Does a simple bedside sonographic measurement of the inferior vena cava correlate to central venous pressure?

Robert A. De Lorenzo, Michael J. Morris, Justin B. Williams, Timothy F. Haley, Timothy M. Straight, Victoria L. Holbrook-Emmons, Juanita S. Medina

Research output: Contribution to journalArticle

27 Scopus citations

Abstract

Background: Bedside ultrasound has been suggested as a non-invasive modality to estimate central venous pressure (CVP). Objective: Evaluate a simple bedside ultrasound technique to measure the diameter of the inferior vena cava (IVC) and correlate to simultaneously measured CVP. Secondary comparisons include anatomic location, probe orientation, and phase of respiration. Methods: An unblinded prospective observation study was performed in an emergency department and critical care unit. Subjects were a convenience sample of adult patients with a central line at the superior venocaval-atrial junction. Ultrasound measured transverse and longitudinal diameters of the IVC at the subxiphoid, suprailiac, and mid-abdomen, each measured at end-inspiration and end-expiration. Correlation and regression analysis were used to relate CVP and IVC diameters. Results: There were 72 subjects with a mean age of 67 years (range 21-94 years), 37 (53%) male, enrolled over 9 months. Seven subjects were excluded for tricuspid valvulopathy. Primary diagnoses were: respiratory failure 12 (18%), sepsis 11 (17%), and pancreatitis 3 (5%). There were 28 (43%) patients mechanically ventilated. Adequate measurements were obtainable in 57 (89%) using the subxiphoid, in 44 (68%) using the mid-abdomen, and in 28 (43%) using the suprailiac views. The correlation coefficients were statistically significant at 0.49 (95% confidence interval [CI] 0.26-0.66), 0.51 (95% CI 0.23-0.71), and 0.50 (95% CI 0.14-0.74) for end-inspiratory longitudinal subxiphoid, midpoint, and suprailiac views, respectively. Transverse values were statistically significant at 0.42 (95% CI 0.18-0.61), 0.38 (95% CI 0.09-0.61), and 0.67 (95% CI 0.40-0.84), respectively. End-expiratory measurements gave similar or slightly less significant values. Conclusion: The subxiphoid was the most reliably viewed of the three anatomic locations; however, the suprailiac view produced superior correlations to the CVP. Longitudinal views generally outperformed transverse views. A simple ultrasound measure of the IVC yields weak correlation to the CVP.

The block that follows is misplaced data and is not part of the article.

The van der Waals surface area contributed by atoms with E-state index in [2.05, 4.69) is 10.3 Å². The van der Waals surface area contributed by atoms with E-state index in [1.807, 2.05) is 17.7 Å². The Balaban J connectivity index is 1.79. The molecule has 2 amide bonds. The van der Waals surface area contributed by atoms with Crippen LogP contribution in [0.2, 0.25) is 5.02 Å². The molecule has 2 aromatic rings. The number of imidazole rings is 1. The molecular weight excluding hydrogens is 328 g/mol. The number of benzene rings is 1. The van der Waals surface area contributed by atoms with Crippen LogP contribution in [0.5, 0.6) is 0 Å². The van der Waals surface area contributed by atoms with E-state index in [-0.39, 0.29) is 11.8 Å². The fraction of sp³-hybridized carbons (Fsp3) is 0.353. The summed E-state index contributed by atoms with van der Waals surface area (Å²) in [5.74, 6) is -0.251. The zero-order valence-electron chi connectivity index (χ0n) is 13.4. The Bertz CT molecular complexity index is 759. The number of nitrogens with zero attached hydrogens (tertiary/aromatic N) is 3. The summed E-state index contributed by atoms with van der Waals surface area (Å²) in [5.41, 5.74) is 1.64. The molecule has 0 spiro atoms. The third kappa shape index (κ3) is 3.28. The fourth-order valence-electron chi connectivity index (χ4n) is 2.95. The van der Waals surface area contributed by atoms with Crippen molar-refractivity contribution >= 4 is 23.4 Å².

Original languageEnglish (US)
Pages (from-to)429-436
Number of pages8
JournalJournal of Emergency Medicine
Volume42
Issue number4
DOIs
Publication statusPublished - Apr 1 2012

    Fingerprint

Keywords

  • bedside
  • central venous pressure
  • focused assessment by sonography for trauma
  • inferior vena cava
  • shock
  • ultrasonography

ASJC Scopus subject areas

  • Emergency Medicine

Cite this

De Lorenzo, R. A., Morris, M. J., Williams, J. B., Haley, T. F., Straight, T. M., Holbrook-Emmons, V. L., & Medina, J. S. (2012). Does a simple bedside sonographic measurement of the inferior vena cava correlate to central venous pressure? Journal of Emergency Medicine, 42(4), 429-436. https://doi.org/10.1016/j.jemermed.2011.05.082